The flexible loop of the human cytomegalovirus DNA polymerase processivity factor ppUL44 is required for efficient DNA binding and replication in cells

Dipartimento di Ematologia e Scienze Oncologiche L.A. Seragnoli, Università Degli Studi di Bologna, Italy.
Journal of Virology (Impact Factor: 4.65). 08/2009; 83(18):9567-76. DOI: 10.1128/JVI.00669-09
Source: PubMed

ABSTRACT Phosphoprotein ppUL44 of the human cytomegalovirus (HCMV) DNA polymerase plays an essential role in viral replication, conferring processivity to the DNA polymerase catalytic subunit pUL54 by tethering it to the DNA. Here, for the first time, we examine in living cells the function of the highly flexible loop of ppUL44 (UL44-FL; residues 162 to 174 [PHTRVKRNVKKAP(174)]), which has been proposed to be directly involved in ppUL44's interaction with DNA. In particular, we use a variety of approaches in transfected cells to characterize in detail the behavior of ppUL44Deltaloop, a mutant derivative in which three of the five basic residues within UL44-FL are replaced by nonbasic amino acids. Our results indicate that ppUL44Deltaloop is functional in dimerization and binding to pUL54 but strongly impaired in binding nuclear structures within the nucleus, as shown by its inability to form nuclear speckles, reduced nuclear accumulation, and increased intranuclear mobility compared to wild-type ppUL44. Moreover, analysis of cellular fractions after detergent and DNase treatment indicates that ppUL44Deltaloop is strongly reduced in DNA-binding ability, in similar fashion to ppUL44-L86A/L87A, a point mutant derivative impaired in dimerization. Finally, ppUL44Deltaloop fails to transcomplement HCMV oriLyt-dependent DNA replication in cells and also inhibits replication in the presence of wild-type ppUL44, possibly via formation of heterodimers defective for double-stranded DNA binding. UL44-FL thus emerges for the first time as an important determinant for HCMV replication in cells, with potential implications for the development of novel antiviral approaches by targeting HCMV replication.

Download full-text


Available from: Gregory S Pari, Aug 24, 2015
  • Source
    [Show abstract] [Hide abstract]
    ABSTRACT: The Epstein-Barr virus BMRF1 DNA polymerase processivity factor, which is essential for viral genome replication, exists mainly as a C-shaped head-to-head homodimer but partly forms a ring-shaped tetramer through tail-to-tail association. Based on its molecular structure, several BMRF1 mutant viruses were constructed to examine their influence on viral replication. The R256E virus, which has a severely impaired capacity for DNA binding and polymerase processivity, failed to form replication compartments, resulting in interference of viral replication, while the C95E mutation, which impairs head-to-head contact in vitro, unexpectedly hardly affected the viral replication. Also, surprisingly, replication of the C206E virus, which is expected to have impairment of tail-to-tail contact, was severely restricted, although the mutant protein possesses the same in vitro biochemical activities as the wild type. Since the tail-to-tail contact surface is smaller than that of the head-to-head contact area, its contribution to ring formation might be essential for viral replication.
    Journal of Virology 10/2010; 84(24):12589-98. DOI:10.1128/JVI.01394-10 · 4.65 Impact Factor
  • Source
    [Show abstract] [Hide abstract]
    ABSTRACT: The amino-terminal 290 residues of UL44, the presumed processivity factor of human cytomegalovirus DNA polymerase, possess all of the established biochemical activities of the full-length protein, while the carboxy-terminal 143 residues contain a nuclear localization signal (NLS). We found that although the amino-terminal domain was sufficient for origin-dependent synthesis in a transient-transfection assay, the carboxy-terminal segment was crucial for virus replication and for the formation of DNA replication compartments in infected cells, even when this segment was replaced with a simian virus 40 NLS that ensured nuclear localization. Our results suggest a role for this segment in viral DNA synthesis.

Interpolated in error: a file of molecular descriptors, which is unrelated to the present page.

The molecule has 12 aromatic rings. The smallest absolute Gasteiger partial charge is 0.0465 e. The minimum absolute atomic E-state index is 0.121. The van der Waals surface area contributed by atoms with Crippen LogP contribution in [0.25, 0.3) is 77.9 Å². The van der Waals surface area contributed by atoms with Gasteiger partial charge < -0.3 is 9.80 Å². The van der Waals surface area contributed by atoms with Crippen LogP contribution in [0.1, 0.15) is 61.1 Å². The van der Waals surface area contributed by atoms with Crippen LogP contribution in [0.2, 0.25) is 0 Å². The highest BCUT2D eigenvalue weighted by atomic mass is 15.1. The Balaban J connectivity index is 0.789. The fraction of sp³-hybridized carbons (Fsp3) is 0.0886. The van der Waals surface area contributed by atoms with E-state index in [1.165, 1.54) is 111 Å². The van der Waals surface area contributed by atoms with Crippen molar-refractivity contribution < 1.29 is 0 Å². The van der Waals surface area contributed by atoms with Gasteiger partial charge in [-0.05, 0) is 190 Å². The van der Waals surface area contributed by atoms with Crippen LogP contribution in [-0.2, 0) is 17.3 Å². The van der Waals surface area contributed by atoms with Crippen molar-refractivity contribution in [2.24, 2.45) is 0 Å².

Journal of Virology 11/2010; 84(21):11563-8. DOI:10.1128/JVI.01033-10 · 4.65 Impact Factor
  • [Show abstract] [Hide abstract]
    ABSTRACT: Although the microtubule (MT) cytoskeleton has been shown to facilitate nuclear import of specific cancer-regulatory proteins including p53, retinoblastoma protein, and parathyroid hormone-related protein (PTHrP), the MT association sequences (MTASs) responsible and the nature of the interplay between MT-dependent and conventional importin (IMP)-dependent nuclear translocation are unknown. Here we used site-directed mutagenesis, live cell imaging, and direct IMP and MT binding assays to map the MTAS of PTHrP for the first time, finding that it is within a short modular region (residues 82-108) that overlaps with the IMPβ1-recognized nuclear localization signal (residues 66-108) of PTHrP. Importantly, fluorescence recovery after photobleaching experiments indicated that disruption of the MT network or mutation of the MTAS of PTHrP decreases the rate of nuclear import by 2-fold. Moreover, MTAS functions depend on mutual exclusivity of binding of PTHrP to MTs and IMPβ1 such that, following MT-dependent trafficking toward the nucleus, perinuclear PTHrP can be displaced from MTs by IMPβ1 prior to import into the nucleus. This is the first molecular definition of an MTAS that facilitates protein nuclear import as well as the first delineation of the mechanism whereby cargo is transferred directly from the cytoskeleton to the cellular nuclear import apparatus. The results have broad significance with respect to fundamental processes regulating cell physiology/transformation.
    Journal of Biological Chemistry 02/2011; 286(16):14335-51. DOI:10.1074/jbc.M110.210302 · 4.57 Impact Factor
Show more